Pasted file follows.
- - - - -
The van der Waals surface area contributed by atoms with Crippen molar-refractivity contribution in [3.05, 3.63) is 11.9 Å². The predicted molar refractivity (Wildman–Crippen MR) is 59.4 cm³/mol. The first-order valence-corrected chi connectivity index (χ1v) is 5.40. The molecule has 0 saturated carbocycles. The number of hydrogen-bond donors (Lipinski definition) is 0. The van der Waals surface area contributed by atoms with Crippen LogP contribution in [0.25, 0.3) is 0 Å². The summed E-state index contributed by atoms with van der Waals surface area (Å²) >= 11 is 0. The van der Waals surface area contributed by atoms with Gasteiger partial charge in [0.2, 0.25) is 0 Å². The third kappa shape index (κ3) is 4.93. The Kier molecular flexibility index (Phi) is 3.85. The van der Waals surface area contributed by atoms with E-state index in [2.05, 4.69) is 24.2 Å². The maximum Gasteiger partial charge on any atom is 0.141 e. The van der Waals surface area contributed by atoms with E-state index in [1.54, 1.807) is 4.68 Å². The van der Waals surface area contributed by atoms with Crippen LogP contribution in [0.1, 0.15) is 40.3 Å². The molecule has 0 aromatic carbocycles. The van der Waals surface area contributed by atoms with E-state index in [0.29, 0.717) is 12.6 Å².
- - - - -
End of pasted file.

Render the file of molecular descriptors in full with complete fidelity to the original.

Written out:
The van der Waals surface area contributed by atoms with Crippen molar-refractivity contribution in [3.05, 3.63) is 11.9 Å². The predicted molar refractivity (Wildman–Crippen MR) is 59.4 cm³/mol. The first-order valence-corrected chi connectivity index (χ1v) is 5.40. The molecule has 0 saturated carbocycles. The number of hydrogen-bond donors (Lipinski definition) is 0. The van der Waals surface area contributed by atoms with Crippen LogP contribution in [0.25, 0.3) is 0 Å². The summed E-state index contributed by atoms with van der Waals surface area (Å²) >= 11 is 0. The van der Waals surface area contributed by atoms with Gasteiger partial charge in [0.2, 0.25) is 0 Å². The third kappa shape index (κ3) is 4.93. The Kier molecular flexibility index (Phi) is 3.85. The van der Waals surface area contributed by atoms with E-state index in [2.05, 4.69) is 24.2 Å². The maximum Gasteiger partial charge on any atom is 0.141 e. The van der Waals surface area contributed by atoms with E-state index in [1.54, 1.807) is 4.68 Å². The van der Waals surface area contributed by atoms with Crippen LogP contribution in [0.1, 0.15) is 40.3 Å². The molecule has 0 aromatic carbocycles. The van der Waals surface area contributed by atoms with E-state index in [0.29, 0.717) is 12.6 Å².